LOS ANGELES -- On Tuesday, Dodgers manager Don Mattingly said if everything went as planned in reliever Vicente Padilla's rehab start that night, he would return from the disabled list Friday.

It went as planned, with Padilla needing just 13 pitches to work his way through two scoreless innings for Class A Rancho Cucamonga, and Mattingly is confident he'll have the righty back for the start of a 10-game road trip.

As for Padilla's role, Mattingly wouldn't commit to using him as a closer, but given the slew of injuries in his bullpen, he hinted it may be the best option.

"We haven't really talked about it too much," Mattingly said. "But with him we're not afraid to put him in that role."

Mattingly said he still plans to pick a closer based on matchups but ultimately said he'd like to have someone specific to give the ball to in the final inning.

"I'd like to have that guy in the ninth where we say this is our guy in the ninth, this is where we go and we work to him," Mattingly said. "We haven't been able to put that scenario together, so we've been really flexible as to how we're doing it, but I'd still like to have that guy."

Padilla threw two innings in each of his rehab outings, but Mattingly said that was strictly because one inning didn't give Padilla enough pitches.

In other pitching news, Kenley Jansen, another wounded member of the Dodgers' bullpen, threw for the first time since being put on the disabled list Sunday with inflammation in his right shoulder.

Lindblom shakes off nerves for scoreless debut

LOS ANGELES -- Josh Lindblom had waited all his life to pitch from a Major League mound.

For some reason, the last four days seemed to be the most difficult.

But after biding his time in the Dodgers' bullpen for four days, Lindblom finally got the call in seventh inning of Wednesday's 3-0 loss to the Rockies. He surrendered two hits but didn't allow a run in one inning.

And the 23-year old from Indiana did it with his entire family in the stands (they had been waiting for four days, too) and after the Dodger Stadium JumboTron had wished his sister a happy birthday.

A couple innings later, it was his name on the big screen.

"You see your name pop up on the JumboTron -- that's something you dream about as a little kid," he said. "It was a little surreal."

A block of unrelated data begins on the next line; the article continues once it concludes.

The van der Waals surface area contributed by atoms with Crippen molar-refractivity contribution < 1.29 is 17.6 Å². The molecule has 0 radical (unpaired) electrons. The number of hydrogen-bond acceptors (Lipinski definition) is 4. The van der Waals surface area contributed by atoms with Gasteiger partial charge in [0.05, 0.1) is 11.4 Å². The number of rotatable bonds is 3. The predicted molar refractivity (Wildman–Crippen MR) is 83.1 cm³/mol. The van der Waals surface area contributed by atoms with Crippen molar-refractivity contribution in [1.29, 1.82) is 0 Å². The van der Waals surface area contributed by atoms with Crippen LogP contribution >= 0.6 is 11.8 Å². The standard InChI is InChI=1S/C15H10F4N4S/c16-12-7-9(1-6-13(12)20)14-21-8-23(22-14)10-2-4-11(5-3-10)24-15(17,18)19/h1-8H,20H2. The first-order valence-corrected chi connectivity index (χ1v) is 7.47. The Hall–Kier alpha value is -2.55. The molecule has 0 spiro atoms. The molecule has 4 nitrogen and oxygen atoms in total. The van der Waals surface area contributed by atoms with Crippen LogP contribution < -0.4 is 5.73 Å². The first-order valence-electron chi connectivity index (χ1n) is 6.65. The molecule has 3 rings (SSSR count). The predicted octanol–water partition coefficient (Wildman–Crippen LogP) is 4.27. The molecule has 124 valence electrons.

He snapped back to reality quickly however, when he allowed a pair of singles to start his big league career -- the first a hard line drive to right and the second a broken-bat blooper into center. He said during the first two batters he felt he was moving a little too quickly on the mound.

But with some help from James Loney, who made a pair of solid defensive plays at first base for the final two outs, Lindblom managed to work his way out of trouble and into a scoreless inning in his big league debut.

"I handled the nerves actually pretty well," Lindblom said. "I just kind of had to step back a little bit and take it all in."

Lindblom was called up Sunday after posting a 2.96 ERA and seven saves in 19 appearances with Double-A Chattanooga.

Dodgers impressed with development of Sands

LOS ANGELES -- Dodgers manager Don Mattingly liked a different matchup more Wednesday, so he did something he said he doesn't plan on doing much in the coming weeks: He sat Jerry Sands.

In the Dodgers' ever-changing left field, Mattingly started left-handed-hitting Jay Gibbons in place of Sands, with Colorado's Ubaldo Jimenez on the mound. Before the game, Mattingly was asked if he was giving the slumping Sands a day off.

"Not so much," he said. "It's just a matchup."

Sands has shown flashes of brilliance since he was called up to Los Angeles on April 18 as one of the organization's top prospects. He went 6-for-12 during a four-game span on the Dodgers' most recent road trip in which he homered twice, including a grand slam in Houston.

Sands has also struggled. He is just 3-for-21 since that hot streak and in April his averaged hovered around .200.

Mattingly called Sands' on-field progress "a back and forth." But he has been more impressed with Sands' mental approach to the game at the Major League level.

"He's been what we thought as far as not being overwhelmed and mentally making adjustments," Mattingly said.

As a result, Mattingly has found ways to get Sands in 35 of the 40 games Los Angeles has played since he was called up. A left fielder by trade, Sands has also spent time at first base and has four pinch-hitting appearances.

"I'm getting used to it," Sands said. "It's the big leagues, so I have to realize where I'm at and how hard I have to work, but I'm getting comfortable up here."

Sands hasn't only bounced around with his roles in the field, but he has done so in the batting order, too. It's a prospect he doesn't mind.

"In the lineup is where I like to be," he said. "It doesn't really matter where."

Dodgers' offense seeing rewards of hard work

LOS ANGELES -- Some would say Don Mattingly's patience paid off.

The Dodgers manager, however, said he saw no other option than to stick with some of his slumping hitters going through stretches that weren't typical of their past performance.

"Baseball kind of tells you that guys who have hit traditionally, who struggle for short periods of time, are gonna come back," Mattingly said in reference to hitters such as James Loney, Jay Gibbons and Rafael Furcal.

Mattingly said given the work he's seen them put in, he never doubted they'd start hitting eventually. All three were in the lineup Wednesday against Colorado.

He did add one disclaimer to his once-a-hitter, always-a-hitter theory: "As long as they're working," he said.